As a young man, Leo Mascotte was known for his proper etiquette.
“I wrote thank-you notes — always,” he says.
It was, after all, the right thing to do, but it also was the start of a lifelong dedication to handwritten communication.
And that timeless tradition has stayed with Mascotte, who today serves as creative director of Dempsey & Carroll.
“I’m a total paper nut, I’ll admit,” Mascotte says with a smile on a winter afternoon at the stationery company’s Upper East Side flagship.
Founded in 1878 in Union Square by engraver John Dempsey and businessman George Carroll, Dempsey & Carroll became known for providing luxury writing papers (and advice on etiquette through now-collectible publications).
Today, the elegant slip of a space on Lexington Avenue offers a walk into an earlier time — without leaving today behind.
And that’s by design, says Dempsey & Carroll CEO Lauren Marrus.
“We marry the new and the old,” she says. “Our history and our heritage is something we fully embrace.”
The 100 percent cotton, watermarked paper is milled expressly for the company, in America, with each envelope tissue-lined by hand. The company continues its hand-engraving process, employing handcrafted steel dies and copper plates for customized work.
“They’re literally 19th-century presses,” Mascotte says of the equipment still used today to create Dempsey & Carroll stationery. “They just speak to craftsmanship, of a way of production that is timeless. There’s no better way. It’s remarkable.”
And it’s one that isn’t about to be abandoned, Marrus says.
“It’s just so much a part of who we are and our brand, we haven’t thought of doing it any other way.”
The company history is close at hand.
“Downstairs is an archive of all of our dies,” Mascotte, a onetime Rye resident, says. “It’s one of my favorite places in the world.”
His enthusiasm is palpable as he soon opens a large book engraved with the words “Yacht Stationery.” Indeed, its vintage pages show countless examples dotted with nautical flags and papers designed for writing letters from one’s stateroom.
It was, he says, “kind of a lovely way to live.”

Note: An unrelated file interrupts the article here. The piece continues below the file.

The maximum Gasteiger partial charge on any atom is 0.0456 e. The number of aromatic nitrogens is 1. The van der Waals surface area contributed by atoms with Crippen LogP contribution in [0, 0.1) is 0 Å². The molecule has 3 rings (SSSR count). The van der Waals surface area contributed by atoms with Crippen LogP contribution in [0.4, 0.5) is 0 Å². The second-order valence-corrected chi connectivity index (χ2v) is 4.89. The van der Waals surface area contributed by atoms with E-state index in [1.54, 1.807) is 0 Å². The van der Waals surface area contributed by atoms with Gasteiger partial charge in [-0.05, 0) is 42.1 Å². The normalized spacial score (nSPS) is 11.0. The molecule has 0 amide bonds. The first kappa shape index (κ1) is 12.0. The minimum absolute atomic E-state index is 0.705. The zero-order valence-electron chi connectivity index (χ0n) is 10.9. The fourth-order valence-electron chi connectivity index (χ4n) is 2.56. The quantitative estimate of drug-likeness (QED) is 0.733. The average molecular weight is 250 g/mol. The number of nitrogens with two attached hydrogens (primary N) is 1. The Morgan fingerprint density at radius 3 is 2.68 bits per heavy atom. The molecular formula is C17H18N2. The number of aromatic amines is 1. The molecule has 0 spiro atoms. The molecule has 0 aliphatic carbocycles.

But it’s not just a relic. Its themes have been reinterpreted for today’s nautical-inspired collections or, as Mascotte shows, “from that comes something new.”
The company has also used postage stamps as inspiration, always working on new designs and collections. Even its most basic cards come in a variety of colorways — from Dempsey Blue to a gray “that’s beyond chic,” Mascotte says.
Collaborations have ranged from animal-themed designs with South Africa-born event planner Colin Cowie to fanciful notecards with Schumacher, the famed fabric line that traces its own roots from 19th century New York City.
The next edition of the Schumacher line, Marrus says, will be recolored “in a way that is really modern.”
The company, Marrus adds, is always conscious of finding ways “to still stay relevant in the digital age.”
That means calling cards that serve as retro-inspired introductions — or note cards with clever phrases and pictures.
A card with an image of the penny-farthing, or high-wheeler, bicycle carries the phrase “Get on it,” while one with a whisk says “Mix it up.” The Love Notes collection depicts cards sporting images of a typewriter (“You’re My Type”) to a telephone (“Give Me a Ring”).
In an ideal world, Mascotte says everyone would have paper and cards on hand for any occasion, with Dempsey & Carroll more than ready to help people “begin the assembly of a stationery wardrobe.”
Those first learning of the company and its products, he adds, will be sold by the tactile experience, “once you actually use the paper and actually write on it. You really have to experience it.”
The company has expanded to offer complementary gift items, from paperweights to writing instruments. It even offers stylish gift tags complete with some 16 inches of grosgrain ribbon, which negates the need for wrapping paper.
“That plus a bottle of wine and you’re done,” Mascotte says, again a nod to today’s fast-paced world.
But whether calling on Dempsey & Carroll for a playful thank-you card — or to create a bespoke invitation for the most formal of events, there is an unspoken graciousness to the proceedings.
The pace of corresponding by hand, Mascotte says, simply “allows you to become more thoughtful.”
As Marrus says, whether to acknowledge a gift or a job interview, “If you want to be that person who stands out, you’re sending a handwritten note.”
That belief is proven each night when Mascotte gets home, checks his mail and spies something written by hand.
“Before every bill, before every solicitation, before every catalog, it will rise to the top.”
Dempsey & Carroll stationery is available at the Manhattan flagship, 1049 Lexington Ave., or online at dempseyandcarroll.com. A selection is also carried at Saint Clair in Greenwich, at 96 Greenwich Ave. For more, visit dempseyandcarroll.com.